- 9:11 am - Sun, Jun 10, 2012
- 51 notes
Last week, we solicited your questions for journalist Edward Humes, who seems to love trash as much as we do. His new book is Garbology: Our Dirty Love Affair with Trash.
The rest over on Freakonomics, but here’s one interesting bit from Humes:
Landfills are a waste of valuable resources. The single largest component of trash going into landfills today is packaging and containers — instant trash that could be recycled, but isn’t. Making energy out of trash is a far less wasteful alternative — which is why Germany, for example, recycles 66 percent of its trash, makes energy out of the rest, and landfills virtually none. By contrast, America sends 69 percent to landfills, 25 percent to recycling, and the little left over to energy plants. We lag far behind the rest of the developed world on this score.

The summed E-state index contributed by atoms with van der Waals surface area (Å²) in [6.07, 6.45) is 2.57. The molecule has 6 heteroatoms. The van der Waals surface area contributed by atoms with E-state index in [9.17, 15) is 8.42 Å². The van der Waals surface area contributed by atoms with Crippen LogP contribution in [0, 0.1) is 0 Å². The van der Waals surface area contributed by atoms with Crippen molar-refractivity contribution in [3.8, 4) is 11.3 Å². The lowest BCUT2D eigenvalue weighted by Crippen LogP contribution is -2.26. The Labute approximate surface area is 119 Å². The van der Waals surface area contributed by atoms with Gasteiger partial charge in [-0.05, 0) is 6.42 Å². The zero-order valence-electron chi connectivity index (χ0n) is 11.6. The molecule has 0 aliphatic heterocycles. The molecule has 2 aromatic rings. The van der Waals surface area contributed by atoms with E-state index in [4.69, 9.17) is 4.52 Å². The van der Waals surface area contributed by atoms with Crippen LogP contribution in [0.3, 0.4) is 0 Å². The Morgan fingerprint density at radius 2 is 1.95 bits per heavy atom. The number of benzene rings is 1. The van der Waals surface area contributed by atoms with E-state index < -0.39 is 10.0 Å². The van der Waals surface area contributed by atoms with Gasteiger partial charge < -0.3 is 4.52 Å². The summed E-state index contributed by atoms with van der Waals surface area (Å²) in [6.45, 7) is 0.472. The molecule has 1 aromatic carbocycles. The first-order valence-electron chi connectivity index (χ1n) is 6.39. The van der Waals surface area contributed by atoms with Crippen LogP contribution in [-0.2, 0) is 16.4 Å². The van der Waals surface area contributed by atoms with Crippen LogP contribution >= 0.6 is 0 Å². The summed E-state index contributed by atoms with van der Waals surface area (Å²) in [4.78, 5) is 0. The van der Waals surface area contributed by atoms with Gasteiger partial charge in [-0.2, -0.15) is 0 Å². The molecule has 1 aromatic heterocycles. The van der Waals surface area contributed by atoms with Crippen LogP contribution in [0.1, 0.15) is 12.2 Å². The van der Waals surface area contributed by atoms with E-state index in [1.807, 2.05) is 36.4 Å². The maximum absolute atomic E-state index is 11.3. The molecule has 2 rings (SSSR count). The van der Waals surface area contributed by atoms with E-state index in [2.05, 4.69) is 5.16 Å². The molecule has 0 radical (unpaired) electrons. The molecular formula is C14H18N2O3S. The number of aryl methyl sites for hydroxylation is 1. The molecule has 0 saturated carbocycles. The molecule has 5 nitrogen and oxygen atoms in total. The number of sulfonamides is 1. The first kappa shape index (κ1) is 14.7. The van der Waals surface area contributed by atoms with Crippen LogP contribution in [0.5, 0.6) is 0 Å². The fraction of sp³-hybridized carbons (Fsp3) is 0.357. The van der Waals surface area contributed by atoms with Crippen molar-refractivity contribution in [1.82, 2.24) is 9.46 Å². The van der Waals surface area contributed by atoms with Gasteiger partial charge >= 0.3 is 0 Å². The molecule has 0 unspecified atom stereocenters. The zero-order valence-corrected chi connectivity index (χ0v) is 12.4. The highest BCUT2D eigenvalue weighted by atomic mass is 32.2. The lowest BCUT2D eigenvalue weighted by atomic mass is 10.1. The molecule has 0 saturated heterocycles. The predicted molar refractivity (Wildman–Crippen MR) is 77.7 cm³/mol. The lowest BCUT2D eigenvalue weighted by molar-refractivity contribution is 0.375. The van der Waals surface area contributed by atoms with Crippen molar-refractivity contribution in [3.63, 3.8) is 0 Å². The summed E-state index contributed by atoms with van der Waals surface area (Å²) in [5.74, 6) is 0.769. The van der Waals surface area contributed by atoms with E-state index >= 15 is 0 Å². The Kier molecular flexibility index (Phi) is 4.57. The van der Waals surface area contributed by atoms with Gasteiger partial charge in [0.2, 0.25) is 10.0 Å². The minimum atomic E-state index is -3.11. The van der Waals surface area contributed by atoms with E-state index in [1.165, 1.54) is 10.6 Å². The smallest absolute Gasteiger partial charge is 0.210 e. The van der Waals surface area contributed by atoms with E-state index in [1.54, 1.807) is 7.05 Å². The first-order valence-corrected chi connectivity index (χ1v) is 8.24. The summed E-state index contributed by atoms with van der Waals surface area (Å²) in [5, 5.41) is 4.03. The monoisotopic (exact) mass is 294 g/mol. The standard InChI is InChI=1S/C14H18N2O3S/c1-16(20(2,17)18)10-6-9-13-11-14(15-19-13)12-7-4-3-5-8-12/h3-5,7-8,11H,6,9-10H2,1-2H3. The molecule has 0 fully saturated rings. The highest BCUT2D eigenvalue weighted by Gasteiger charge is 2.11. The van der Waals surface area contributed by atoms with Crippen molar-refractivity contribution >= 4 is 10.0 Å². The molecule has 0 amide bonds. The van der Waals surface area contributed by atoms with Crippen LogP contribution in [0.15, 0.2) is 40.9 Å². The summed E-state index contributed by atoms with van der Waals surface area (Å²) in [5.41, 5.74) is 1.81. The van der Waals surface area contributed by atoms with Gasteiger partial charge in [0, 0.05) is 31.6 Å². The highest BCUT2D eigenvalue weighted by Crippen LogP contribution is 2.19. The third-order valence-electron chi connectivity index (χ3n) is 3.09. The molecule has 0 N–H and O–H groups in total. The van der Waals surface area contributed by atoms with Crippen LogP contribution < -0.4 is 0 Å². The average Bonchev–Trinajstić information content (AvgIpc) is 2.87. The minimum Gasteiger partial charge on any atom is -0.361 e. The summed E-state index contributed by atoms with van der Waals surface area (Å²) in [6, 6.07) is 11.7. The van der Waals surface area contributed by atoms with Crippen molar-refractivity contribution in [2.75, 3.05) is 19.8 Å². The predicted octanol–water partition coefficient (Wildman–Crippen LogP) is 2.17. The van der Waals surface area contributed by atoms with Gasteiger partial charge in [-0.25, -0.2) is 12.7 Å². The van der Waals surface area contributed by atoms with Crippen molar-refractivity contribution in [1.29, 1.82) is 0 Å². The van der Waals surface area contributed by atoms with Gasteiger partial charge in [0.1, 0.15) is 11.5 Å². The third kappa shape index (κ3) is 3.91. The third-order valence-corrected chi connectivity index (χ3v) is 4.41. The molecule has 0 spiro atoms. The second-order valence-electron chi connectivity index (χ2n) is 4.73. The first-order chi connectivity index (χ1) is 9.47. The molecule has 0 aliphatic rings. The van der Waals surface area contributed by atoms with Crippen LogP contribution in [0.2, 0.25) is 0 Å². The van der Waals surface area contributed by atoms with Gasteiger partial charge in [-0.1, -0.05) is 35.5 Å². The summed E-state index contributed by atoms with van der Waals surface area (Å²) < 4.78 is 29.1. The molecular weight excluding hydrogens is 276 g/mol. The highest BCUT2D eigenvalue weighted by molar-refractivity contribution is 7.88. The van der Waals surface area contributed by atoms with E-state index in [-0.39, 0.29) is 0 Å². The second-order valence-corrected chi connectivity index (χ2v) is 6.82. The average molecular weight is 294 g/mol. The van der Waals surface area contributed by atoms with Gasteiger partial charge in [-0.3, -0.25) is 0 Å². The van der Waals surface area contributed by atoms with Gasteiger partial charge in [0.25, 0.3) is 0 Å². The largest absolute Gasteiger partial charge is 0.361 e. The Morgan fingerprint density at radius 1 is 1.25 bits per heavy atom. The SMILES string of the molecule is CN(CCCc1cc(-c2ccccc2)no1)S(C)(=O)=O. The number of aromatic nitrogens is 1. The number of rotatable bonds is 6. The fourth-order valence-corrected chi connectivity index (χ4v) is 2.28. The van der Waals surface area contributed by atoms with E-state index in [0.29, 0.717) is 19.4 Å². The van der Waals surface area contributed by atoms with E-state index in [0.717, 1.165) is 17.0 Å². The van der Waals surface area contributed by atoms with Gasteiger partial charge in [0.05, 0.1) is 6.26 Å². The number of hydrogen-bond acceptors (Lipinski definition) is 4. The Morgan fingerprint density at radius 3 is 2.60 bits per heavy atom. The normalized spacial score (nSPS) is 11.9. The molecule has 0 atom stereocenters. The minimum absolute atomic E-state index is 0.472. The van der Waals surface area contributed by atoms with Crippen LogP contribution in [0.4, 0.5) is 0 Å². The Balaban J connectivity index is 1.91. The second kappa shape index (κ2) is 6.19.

The average American is making twice as much trash today as in 1960. Has all that landfilling made us more prosperous? Thriftier? More secure? Created more jobs? Being less wasteful, on the other hand, is both a great economic and environmental strategy.
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